President joins others at U.N. seeking new economic paradigm

Casa Presdiencial photo Michelle Bachelet, the former president of Chile and now head of U.N. Woman, greets Ms. Chinchilla.

President Laura Chinchilla Miranda was among those Monday promoting a new economic paradigm that incorporates social and environmental progress in efforts to achieve sustainable development. Also promoting the concept was U.N. Secretary General Ban Ki-moon.

The location was a meeting in New York convened by the Government of Butan titled “Happiness and Well-being: Defining a New Economic Paradigm.”

Ms. Chinchilla noted in a speech that development has been measured in terms of national income.

She also said countries like Costa Rica in the tropics are paying a high cost for the impact of global warming due to hurricanes and prolonged droughts. That was a replay of her comments in October at a Central American meeting when she said that smaller countries should be compensated for the weather problems brought about by the industrialized nations. A.M. Costa Rica quoted historical sources at the time that said the worst Caribbean hurricane was in 1776.

The meeting Monday was a preliminary to the  U.N. Sustainable Development Conference, also known as Rio+20, in Brazil in June.

“We need a new economic paradigm that recognizes the parity between the three pillars of sustainable development. Social, economic and environmental well-being are indivisible. Together they define gross global happiness,” the secretary general told the meeting’s participants.

In the early 1970s, the Himalayan kingdom introduced a new measurement of national prosperity, focusing on people’s well-being rather than economic productivity, the U.N.noted. In recent years, there has been growing interest in this concept known as gross national happiness.  The General Assembly adopted a resolution in 2011, which noted that the gross domestic product indicator does not adequately reflect the happiness and well-being of people in a country.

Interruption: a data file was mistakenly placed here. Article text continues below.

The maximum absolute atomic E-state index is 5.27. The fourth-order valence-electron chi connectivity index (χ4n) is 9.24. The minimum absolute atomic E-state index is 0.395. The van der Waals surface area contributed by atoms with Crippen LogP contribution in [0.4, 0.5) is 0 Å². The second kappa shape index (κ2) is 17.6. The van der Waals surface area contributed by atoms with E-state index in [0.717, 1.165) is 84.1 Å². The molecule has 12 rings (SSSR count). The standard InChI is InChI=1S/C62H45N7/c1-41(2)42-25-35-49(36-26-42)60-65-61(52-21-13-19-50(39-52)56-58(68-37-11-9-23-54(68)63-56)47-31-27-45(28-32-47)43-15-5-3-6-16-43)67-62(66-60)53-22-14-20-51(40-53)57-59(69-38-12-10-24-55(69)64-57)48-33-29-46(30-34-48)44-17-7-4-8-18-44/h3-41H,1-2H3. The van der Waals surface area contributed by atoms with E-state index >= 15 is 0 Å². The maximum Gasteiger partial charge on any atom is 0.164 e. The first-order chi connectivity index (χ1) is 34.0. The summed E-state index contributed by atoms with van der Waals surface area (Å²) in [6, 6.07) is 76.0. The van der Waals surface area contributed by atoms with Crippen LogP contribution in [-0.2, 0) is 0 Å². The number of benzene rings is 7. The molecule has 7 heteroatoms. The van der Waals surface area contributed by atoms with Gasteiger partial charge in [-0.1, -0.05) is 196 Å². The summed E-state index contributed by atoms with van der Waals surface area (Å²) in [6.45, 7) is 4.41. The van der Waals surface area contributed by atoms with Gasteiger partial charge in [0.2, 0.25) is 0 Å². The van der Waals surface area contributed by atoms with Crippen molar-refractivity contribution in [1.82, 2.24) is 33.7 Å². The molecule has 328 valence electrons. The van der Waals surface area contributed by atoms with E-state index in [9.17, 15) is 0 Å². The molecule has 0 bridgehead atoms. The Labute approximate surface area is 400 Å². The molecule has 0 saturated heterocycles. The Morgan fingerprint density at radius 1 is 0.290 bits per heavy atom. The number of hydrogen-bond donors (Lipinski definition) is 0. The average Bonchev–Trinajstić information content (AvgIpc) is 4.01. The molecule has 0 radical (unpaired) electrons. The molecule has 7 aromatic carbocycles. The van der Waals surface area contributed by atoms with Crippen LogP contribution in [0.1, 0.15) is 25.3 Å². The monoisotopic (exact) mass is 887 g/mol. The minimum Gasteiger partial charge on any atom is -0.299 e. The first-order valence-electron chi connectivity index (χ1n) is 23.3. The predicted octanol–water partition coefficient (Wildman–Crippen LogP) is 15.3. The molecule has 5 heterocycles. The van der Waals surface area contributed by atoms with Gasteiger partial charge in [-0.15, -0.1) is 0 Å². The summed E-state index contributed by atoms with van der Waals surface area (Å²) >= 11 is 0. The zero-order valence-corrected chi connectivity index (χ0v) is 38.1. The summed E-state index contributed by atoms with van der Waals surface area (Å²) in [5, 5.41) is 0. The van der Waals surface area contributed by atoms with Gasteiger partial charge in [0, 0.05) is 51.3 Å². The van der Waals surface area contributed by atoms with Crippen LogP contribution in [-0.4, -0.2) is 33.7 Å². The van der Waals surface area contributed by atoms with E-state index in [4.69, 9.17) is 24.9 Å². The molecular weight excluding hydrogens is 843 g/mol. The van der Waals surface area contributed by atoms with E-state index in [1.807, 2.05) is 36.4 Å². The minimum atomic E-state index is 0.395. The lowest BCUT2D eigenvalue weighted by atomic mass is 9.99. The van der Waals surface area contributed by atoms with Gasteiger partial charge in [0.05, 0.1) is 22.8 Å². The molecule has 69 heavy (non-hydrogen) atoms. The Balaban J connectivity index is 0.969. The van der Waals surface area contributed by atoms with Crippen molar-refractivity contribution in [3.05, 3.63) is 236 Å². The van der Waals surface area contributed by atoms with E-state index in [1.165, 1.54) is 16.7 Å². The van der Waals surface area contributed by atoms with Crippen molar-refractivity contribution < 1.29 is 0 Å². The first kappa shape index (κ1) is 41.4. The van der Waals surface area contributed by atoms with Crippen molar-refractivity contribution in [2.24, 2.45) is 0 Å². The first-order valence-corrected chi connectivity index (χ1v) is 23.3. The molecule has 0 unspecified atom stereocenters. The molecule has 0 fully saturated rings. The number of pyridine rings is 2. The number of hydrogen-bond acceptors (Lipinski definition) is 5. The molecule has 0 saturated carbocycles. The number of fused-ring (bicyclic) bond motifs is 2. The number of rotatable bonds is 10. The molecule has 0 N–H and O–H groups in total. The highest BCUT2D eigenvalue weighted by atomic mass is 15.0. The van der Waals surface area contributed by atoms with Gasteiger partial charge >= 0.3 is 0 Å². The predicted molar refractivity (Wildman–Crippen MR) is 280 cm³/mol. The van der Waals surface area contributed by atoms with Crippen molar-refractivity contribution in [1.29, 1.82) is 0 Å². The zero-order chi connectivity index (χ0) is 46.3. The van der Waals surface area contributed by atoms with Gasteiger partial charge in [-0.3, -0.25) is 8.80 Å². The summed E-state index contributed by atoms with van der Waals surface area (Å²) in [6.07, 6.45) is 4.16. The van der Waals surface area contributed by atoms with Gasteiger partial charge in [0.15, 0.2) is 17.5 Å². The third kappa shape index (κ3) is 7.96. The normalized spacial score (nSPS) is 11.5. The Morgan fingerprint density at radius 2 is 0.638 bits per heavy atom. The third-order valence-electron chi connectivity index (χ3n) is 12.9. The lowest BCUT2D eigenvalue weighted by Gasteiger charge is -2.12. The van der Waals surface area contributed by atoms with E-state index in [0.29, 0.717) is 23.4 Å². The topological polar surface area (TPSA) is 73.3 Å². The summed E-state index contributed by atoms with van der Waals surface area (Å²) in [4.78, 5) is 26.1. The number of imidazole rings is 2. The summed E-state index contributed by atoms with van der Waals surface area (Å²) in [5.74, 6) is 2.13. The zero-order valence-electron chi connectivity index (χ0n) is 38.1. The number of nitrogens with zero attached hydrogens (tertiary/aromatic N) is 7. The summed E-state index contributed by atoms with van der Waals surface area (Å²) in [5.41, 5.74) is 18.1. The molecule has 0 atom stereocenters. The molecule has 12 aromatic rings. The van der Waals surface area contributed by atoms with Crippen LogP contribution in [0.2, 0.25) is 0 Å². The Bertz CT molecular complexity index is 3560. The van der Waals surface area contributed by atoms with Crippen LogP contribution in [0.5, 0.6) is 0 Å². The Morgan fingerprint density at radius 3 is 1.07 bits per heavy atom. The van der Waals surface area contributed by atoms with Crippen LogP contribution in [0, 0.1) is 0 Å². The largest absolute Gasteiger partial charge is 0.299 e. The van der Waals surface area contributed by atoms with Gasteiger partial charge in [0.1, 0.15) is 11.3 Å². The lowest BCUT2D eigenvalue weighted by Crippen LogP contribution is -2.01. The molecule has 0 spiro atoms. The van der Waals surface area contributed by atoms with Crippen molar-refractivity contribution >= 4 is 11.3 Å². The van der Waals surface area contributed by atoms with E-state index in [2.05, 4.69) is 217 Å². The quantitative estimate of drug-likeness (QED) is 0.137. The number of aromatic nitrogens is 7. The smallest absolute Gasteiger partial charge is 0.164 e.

Ms. Chinchilla noted that the New Economics Foundation put Costa Rica first in its happiness index. She also cited the recent World Happiness Report by Jeffry Sachs, John Helliwell and Richard Layar in which Costa Rica received a positive mention.

Casa Presidencial noted that Sachs, director of Earth Institute, was at the meeting. He is from Columbia University in New York.

Ms. Chinchilla gave her listeners a brief history lesson about Costa Rica and its long concern for the environment and its abolition of the military in 1948. She promoted a holistic approach for what she termed integral development.

Ban praised the Bhutanese government for initiating the meeting, and noted that other countries have also started to explore various ways to measure prosperity that go beyond material wealth such as Costa Rica, which strongly supports environmentally responsible development, and the United Kingdom, where statistical authorities are experimenting with measuring national well being.

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